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Is Boeing Getting FAA Inspectors into Trouble?

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The US FAA (Federal Aviation Administration) is in fresh trouble due to ongoing problems with Boeing’s (BA) 737 MAX planes. The US Office of Special Counsel has made serious allegations about the FAA’s 737 MAX certification process, Bloomberg reported on September 24.

In a letter to President Donald Trump, the agency alleged that the FAA’s MAX safety inspectors weren’t qualified, according to Bloomberg. The federal investigative agency also says the FAA is misleading Congress, which is a big concern.

The agency has been conducting an independent investigation after a whistleblower alleged loopholes in 737 MAX certification processes. Senator Roger Wicker made the allegations public by issuing a press release in April, according to Bloomberg.

The agency stated that “16 of the 22 FAA pilots conducting safety reviews” had “lacked proper training and accreditation,” Bloomberg reported. The Special Counsel further disclosed that some of these pilots were also involved in the 737 MAX certifications. In the letter, it wrote that the two MAX crashes were “closely linked with crew training resources and familiarity with operational procedures.”

FAA loses credibility

The US aviation regulatory body is facing severe criticism following two 737 MAX plane crashes within five months of each other. The preliminary investigative reports of both crashes pointed out several loopholes related to the FAA’s certification process. The agency faced criticism for delegating essential technical evaluations of the troubled aircraft to Boeing.

Indonesian investigators are also planning to blame design and regulatory flaws for the Lion Air crash, according to a September 22 report by the Wall Street Journal. The investigative report is still in the draft phase. According to the report, investigators also identified “pilot errors and maintenance mistakes” as other reasons.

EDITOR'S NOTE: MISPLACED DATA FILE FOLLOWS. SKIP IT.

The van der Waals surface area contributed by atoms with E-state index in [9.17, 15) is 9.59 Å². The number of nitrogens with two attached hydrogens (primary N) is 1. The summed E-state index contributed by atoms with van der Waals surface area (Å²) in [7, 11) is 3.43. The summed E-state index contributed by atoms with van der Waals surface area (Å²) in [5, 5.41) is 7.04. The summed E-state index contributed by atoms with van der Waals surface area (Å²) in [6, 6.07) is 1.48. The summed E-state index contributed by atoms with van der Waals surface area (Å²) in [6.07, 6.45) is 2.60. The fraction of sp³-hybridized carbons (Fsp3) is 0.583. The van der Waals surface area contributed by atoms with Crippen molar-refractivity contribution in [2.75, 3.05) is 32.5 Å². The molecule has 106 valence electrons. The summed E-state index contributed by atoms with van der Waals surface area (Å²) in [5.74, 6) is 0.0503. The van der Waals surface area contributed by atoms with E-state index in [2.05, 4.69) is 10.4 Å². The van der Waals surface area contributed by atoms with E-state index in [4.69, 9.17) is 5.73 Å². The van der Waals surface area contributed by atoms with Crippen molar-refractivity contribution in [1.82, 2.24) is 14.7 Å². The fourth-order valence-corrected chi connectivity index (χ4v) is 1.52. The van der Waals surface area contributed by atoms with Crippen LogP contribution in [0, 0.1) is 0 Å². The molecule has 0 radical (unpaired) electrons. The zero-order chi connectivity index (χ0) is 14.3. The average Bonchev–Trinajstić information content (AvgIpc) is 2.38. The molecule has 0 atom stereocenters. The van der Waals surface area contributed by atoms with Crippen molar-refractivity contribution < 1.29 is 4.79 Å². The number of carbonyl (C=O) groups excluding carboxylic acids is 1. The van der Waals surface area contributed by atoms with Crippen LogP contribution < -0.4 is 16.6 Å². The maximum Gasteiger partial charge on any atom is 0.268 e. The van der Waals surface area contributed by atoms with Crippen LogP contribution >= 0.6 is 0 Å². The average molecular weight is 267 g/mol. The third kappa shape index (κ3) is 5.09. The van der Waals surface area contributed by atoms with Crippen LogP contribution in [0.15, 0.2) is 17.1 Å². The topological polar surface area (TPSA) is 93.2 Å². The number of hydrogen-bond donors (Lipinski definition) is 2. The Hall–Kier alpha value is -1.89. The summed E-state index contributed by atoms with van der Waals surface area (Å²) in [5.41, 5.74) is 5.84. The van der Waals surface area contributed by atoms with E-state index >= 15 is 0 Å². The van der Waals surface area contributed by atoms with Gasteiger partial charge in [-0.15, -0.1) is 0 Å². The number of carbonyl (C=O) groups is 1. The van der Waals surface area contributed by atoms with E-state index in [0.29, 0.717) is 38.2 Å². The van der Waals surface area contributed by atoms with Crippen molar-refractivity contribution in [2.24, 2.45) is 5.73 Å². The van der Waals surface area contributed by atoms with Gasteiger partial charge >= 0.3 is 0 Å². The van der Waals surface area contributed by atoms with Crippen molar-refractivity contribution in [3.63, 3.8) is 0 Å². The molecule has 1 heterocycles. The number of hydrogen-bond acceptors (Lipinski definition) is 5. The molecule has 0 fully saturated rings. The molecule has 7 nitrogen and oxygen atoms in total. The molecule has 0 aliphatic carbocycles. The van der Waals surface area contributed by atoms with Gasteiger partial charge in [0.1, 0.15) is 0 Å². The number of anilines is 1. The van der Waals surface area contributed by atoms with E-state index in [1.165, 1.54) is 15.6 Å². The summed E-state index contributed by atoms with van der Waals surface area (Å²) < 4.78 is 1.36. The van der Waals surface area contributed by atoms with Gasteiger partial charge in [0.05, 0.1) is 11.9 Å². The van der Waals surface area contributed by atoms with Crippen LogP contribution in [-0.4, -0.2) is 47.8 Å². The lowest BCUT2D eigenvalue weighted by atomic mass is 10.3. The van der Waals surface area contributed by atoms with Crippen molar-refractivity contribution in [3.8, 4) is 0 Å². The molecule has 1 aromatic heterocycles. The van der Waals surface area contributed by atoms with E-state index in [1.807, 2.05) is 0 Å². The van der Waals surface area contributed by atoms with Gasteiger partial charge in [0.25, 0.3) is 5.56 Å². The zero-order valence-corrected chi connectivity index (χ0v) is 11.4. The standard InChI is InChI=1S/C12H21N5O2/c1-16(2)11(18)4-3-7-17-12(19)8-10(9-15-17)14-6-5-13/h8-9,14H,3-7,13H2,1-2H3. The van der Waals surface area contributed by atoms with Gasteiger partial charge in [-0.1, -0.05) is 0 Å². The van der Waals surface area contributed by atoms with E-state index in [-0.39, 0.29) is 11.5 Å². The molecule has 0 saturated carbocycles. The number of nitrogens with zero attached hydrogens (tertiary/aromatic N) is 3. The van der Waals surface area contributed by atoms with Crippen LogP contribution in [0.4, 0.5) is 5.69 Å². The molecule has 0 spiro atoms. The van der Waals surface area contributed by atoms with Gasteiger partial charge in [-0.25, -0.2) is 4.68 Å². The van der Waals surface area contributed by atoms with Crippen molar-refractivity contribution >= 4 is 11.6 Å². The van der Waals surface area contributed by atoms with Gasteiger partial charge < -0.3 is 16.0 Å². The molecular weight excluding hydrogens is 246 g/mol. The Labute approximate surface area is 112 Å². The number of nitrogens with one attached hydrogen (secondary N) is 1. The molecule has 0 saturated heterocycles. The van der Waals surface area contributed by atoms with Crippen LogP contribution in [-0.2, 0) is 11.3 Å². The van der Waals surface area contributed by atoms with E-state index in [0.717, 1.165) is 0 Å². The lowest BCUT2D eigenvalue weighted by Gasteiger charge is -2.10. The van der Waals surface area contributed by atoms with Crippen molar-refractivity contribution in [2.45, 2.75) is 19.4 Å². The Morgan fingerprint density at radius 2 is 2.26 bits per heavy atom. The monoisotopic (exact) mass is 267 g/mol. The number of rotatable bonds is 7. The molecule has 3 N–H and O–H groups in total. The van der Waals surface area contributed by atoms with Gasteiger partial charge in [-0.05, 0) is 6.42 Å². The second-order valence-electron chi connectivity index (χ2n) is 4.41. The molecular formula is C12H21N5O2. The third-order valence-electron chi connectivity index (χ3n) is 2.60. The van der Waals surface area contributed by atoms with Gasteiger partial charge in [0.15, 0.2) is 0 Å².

The problem with Boeing’s 737 MAX jets has put a question mark on the FAA’s reliability. Several global regulators, including European and Indian agencies, have already announced that they will conduct independent reviews. This change stands in contrast to previous events, when world regulators relied on each other’s judgment, according to Reuters. Alexandre de Juniac, the International Air Transport Association chief, thinks the rift among regulators could affect future aircraft certification.

Boeing 737 MAX crisis

The ongoing 737 MAX crisis is hurting Boeing’s financials. Following the Ethiopian Airlines crash on March 10, global air carriers have denied taking deliveries. The 737 MAX accounts for approximately 70% of Boeing’s overall aircraft shipments and contributes 30% to its total operating profit.

However, due to MAX’s frozen deliveries, Boeing’s overall commercial aircraft deliveries fell 43% YoY in the first eight months of the year. Declining aircraft shipments are severely affecting Boeing’s financials. In the second quarter, the aircraft manufacturer’s revenue plunged 35% YoY. It also posted a net loss in the second quarter for the first time in the last 12 quarters.

The grounding of MAX jets is also increasing the compensation burden on Boeing. According to a Reuters estimate, the overall cost associated with the MAX crisis has reached over $8 billion. The aircraft manufacturer took an after-tax charge of $4.9 billion as an estimated compensation cost for MAX customers.

In the US alone, Southwest Airlines (LUV), American Airlines (AAL), and United Airlines (UAL) own a combined 72 MAX planes. These airlines have suffered over 40,000 flight cancellations since the flying ban on MAX was implemented in mid-March. Southwest and American both revealed that the MAX grounding impacted their respective second-quarter pretax incomes by $175 million each. All three companies are in talks with Boeing about their losses.

Boeing stock has underperformed the iShares U.S. Aerospace & Defense ETF (ITA) this year. The stock has gained 19.6% year-to-date, while the ETF has returned 31.2%.

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